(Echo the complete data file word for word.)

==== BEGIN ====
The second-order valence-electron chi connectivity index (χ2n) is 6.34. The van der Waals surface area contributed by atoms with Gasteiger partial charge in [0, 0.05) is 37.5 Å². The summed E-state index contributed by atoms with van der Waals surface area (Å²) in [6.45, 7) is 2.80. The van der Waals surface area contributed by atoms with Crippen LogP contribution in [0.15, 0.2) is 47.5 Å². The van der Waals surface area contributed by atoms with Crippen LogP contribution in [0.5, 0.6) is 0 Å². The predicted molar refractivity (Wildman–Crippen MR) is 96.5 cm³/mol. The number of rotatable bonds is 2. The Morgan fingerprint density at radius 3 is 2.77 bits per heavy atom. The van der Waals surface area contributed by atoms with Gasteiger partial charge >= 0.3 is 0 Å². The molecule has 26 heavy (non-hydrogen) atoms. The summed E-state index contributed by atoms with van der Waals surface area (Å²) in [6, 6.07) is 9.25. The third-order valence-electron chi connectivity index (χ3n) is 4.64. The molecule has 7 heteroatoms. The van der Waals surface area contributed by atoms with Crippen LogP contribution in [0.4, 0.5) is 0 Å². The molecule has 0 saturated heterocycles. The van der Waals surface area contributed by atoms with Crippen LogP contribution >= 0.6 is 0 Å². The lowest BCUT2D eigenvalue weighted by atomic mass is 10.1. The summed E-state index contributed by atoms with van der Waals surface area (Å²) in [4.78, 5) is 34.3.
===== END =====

The second-order valence-electron chi connectivity index (χ2n) is 6.34. The van der Waals surface area contributed by atoms with Gasteiger partial charge in [0, 0.05) is 37.5 Å². The summed E-state index contributed by atoms with van der Waals surface area (Å²) in [6.45, 7) is 2.80. The van der Waals surface area contributed by atoms with Crippen LogP contribution in [0.15, 0.2) is 47.5 Å². The van der Waals surface area contributed by atoms with Crippen LogP contribution in [0.5, 0.6) is 0 Å². The predicted molar refractivity (Wildman–Crippen MR) is 96.5 cm³/mol. The number of rotatable bonds is 2. The Morgan fingerprint density at radius 3 is 2.77 bits per heavy atom. The van der Waals surface area contributed by atoms with Gasteiger partial charge >= 0.3 is 0 Å². The molecule has 26 heavy (non-hydrogen) atoms. The summed E-state index contributed by atoms with van der Waals surface area (Å²) in [6, 6.07) is 9.25. The third-order valence-electron chi connectivity index (χ3n) is 4.64. The molecule has 7 heteroatoms. The van der Waals surface area contributed by atoms with Crippen LogP contribution in [0.4, 0.5) is 0 Å². The molecule has 0 saturated heterocycles. The van der Waals surface area contributed by atoms with Crippen LogP contribution >= 0.6 is 0 Å². The lowest BCUT2D eigenvalue weighted by atomic mass is 10.1. The summed E-state index contributed by atoms with van der Waals surface area (Å²) in [4.78, 5) is 34.3.